Scotland could be given its own television channel as part of a shake-up of BBC services, the chair of the BBC Trust has said.
Rona Fairhead said the move is among the options being considered as she acknowledged the corporation is not doing enough to meet the needs of Scots.
First Minister Nicola Sturgeon has called for more Scottish programming and a dedicated Scottish channel.
Asked about the latter possibility on the BBC’s The Andrew Marr Show, Ms Fairhead replied: “It think we are looking at all options right now.”
She agreed that Scots do not feel they are properly “portrayed and represented” by the BBC at the moment. I think the statistics say something has to be done to improve that.”
She added: “I think it’s very clear and the public have been very clear – the licence fee payers – that they want more portrayal, more representation not just in Scotland but across the nations, across the regions.”
Ms Fairhead said the BBC has been very “London-centric” but more work is now being dispersed around the country .
“More is produced in Scotland and Wales and in Salford around the country.”
The Scottish Government has called for a more federal BBC structure to be established.
Ms Sturgeon yesterday: “The BBC have got to reflect on the fact that if you look at the most recent audience council figures, something like 60-65 per cent of people outside of Scotland thought that the BBC news and current affairs broadly reflected their life.
“In Scotland that figure was less than 50 per cent.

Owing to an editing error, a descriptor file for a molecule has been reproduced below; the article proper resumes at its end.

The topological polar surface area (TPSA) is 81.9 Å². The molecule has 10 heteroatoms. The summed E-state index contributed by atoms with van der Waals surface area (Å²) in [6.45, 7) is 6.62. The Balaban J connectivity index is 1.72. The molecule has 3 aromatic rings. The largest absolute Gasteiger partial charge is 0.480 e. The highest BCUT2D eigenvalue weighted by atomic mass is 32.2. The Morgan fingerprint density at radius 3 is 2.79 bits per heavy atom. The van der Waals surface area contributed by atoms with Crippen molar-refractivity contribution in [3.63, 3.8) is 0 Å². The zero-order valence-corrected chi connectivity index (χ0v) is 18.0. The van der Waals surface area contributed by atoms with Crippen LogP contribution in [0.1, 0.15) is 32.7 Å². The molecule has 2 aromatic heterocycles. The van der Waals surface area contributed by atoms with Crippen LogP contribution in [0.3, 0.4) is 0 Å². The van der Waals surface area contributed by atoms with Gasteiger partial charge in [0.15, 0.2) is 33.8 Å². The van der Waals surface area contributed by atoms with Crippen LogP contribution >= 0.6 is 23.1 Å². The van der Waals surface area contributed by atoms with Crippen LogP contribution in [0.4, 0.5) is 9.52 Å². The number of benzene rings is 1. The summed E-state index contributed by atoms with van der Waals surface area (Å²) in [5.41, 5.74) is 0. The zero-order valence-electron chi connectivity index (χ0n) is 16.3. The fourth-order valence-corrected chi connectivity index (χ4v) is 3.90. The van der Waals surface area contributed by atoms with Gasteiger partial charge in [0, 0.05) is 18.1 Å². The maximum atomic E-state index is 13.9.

“I’ve put forward – and the Scottish government has put forward – proposals that would see the BBC have a federal structure with more programming in Scotland and more platforms in Scotland.”
Ms Sturgeon said “many people in BBC Scotland” would agree with the idea of having a specific Scottish channel.
“People in Scotland have got a right, as people across the UK do, to see the BBC reflect life in Scotland better than it has done sometimes in the past.” But the rolling news coverage on the BBC is at risk of being axed as part of widespread cost cutting measures at the corporation, the trust chair admitted.
Pressed over whether the BBC’s news channel is facing the axe, Ms Fairhead said “nothing is off the table”.
“Everything is being looked at - nothing is off the table,” she added. “It’s a tough settlement but the executive will work out what it is that they need to cut, the efficiencies will be put, the priority will be on making sure the programmes, stations that people listen to will be protected as much as possible.”